Sharon Grant, chair of Public Voice CiC, remained cautious: “It’s fascinating to hear about the models of care Brendan and Margaret are describing  – they seem like a paradise. But we’re such a long way from achieving them. There isn’t the leadership in health or social care to arrive at even starting to discuss these models, in my opinion. The current direction of travel at the moment is the negation of consultation, engagement and participation. We need to have full involvement of communities to get to these models but we have to recognise the capacity that emerged during COVID is limited. Community/ voluntary sector is exhausted in my patch. People pulled out all the stops but they will be going back to work soon. There isn’t a level of sustainability. There has been a decimation of local services over such a long time now.” 

David Grayson, the chair of Carers UK, agreed: “A good number in my sector are now at the end of their tether,” he warned. Certainly one area that COVID has made even clearer is a sometimes desperate lack of continuity between NHS and social care. 

Margaret Heffernan acknowledged it would be no easy haul: “Social problems require social processes. This won’t be solved in one fell swoop out of Whitehall. The notion you solve a problem by starting from scratch is naive. Many people in the NHS suffer from learned helplessness. They’ve been beaten to a pulp. It will be solved on the ground. People learning to do things better and proliferating those. There is an appetite in the NHS to do this. But it’s been such a political football for so long…..”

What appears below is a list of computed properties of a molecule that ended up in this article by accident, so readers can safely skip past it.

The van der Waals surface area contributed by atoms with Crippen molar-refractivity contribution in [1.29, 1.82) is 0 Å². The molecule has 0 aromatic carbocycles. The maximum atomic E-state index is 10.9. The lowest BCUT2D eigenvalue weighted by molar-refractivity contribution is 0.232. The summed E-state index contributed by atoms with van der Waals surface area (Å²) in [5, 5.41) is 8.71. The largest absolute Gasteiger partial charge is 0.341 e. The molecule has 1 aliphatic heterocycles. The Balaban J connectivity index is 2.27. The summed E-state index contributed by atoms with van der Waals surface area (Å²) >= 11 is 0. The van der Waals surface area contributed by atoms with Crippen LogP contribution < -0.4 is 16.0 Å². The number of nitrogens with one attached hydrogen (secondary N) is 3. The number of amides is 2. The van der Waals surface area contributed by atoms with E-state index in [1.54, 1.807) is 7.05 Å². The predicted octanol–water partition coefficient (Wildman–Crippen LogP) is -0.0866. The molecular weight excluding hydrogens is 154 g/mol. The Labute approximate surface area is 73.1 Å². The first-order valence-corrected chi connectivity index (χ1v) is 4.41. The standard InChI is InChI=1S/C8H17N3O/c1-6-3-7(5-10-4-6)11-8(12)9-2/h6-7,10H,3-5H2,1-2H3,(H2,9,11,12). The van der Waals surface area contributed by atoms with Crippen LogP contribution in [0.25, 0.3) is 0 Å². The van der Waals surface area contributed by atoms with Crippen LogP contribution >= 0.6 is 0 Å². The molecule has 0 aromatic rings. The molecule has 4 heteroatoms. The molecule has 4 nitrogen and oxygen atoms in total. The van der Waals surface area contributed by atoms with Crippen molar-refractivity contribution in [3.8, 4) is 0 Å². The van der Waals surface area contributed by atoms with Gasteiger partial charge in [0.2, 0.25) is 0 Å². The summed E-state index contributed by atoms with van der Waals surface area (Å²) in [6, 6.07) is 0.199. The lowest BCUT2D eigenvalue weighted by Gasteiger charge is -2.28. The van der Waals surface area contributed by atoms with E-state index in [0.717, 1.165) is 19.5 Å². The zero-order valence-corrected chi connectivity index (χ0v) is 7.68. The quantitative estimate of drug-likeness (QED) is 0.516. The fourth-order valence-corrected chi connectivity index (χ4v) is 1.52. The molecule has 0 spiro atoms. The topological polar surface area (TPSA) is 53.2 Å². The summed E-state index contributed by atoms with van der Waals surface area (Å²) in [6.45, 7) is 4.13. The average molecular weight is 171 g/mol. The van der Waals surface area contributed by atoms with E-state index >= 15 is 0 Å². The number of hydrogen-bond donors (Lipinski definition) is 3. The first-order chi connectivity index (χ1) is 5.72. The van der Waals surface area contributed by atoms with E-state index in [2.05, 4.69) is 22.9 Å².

To conclude Jonathan Murphy remarked: “We started out thinking where is the patient in all this – building on Brendan’s comments enabling communities to come together to provide the services they need? If we can build community health and wellness centres that put the patient in charge and place them at the start we will make massive progress. This is an inspirational objective for us. It won’t be easy but it’s worth shooting for.“


Public Health…. Where is the Patient?

Roundtable contributors:

  • Bev Fitzsimons, Point of Care Foundation
  • Louise Fowler, Non-Executive Director, Assura
  • Sharon Grant, Chair, Public Voice CIC
  • David Grayson, Chair, Carers UK
  • Matthew Gwyther, Jericho Chambers (rapporteur)
  • Margaret Heffernan, Author and CEO
  • Indy Johar, Dark Matter Labs
  • Laura Lee, Chief Executive, Maggie’s
  • Sian Lockwood, Chief Executive, Community Catalysts
  • Sarah Mistry, CEO, British Geriatrics Society
  • Brendan Martin, Managing Director, Buurtzorg Britain & Ireland
  • Jonathan Murphy, CEO, Assura
  • Robert Phillips, Jericho Chambers (Chair)
  • Rachel Power, CEO, Patients Association
  • Andy Russell, Growth Director, Nyby
  • Ed Wallis, Head of Policy and Public Affairs, Locality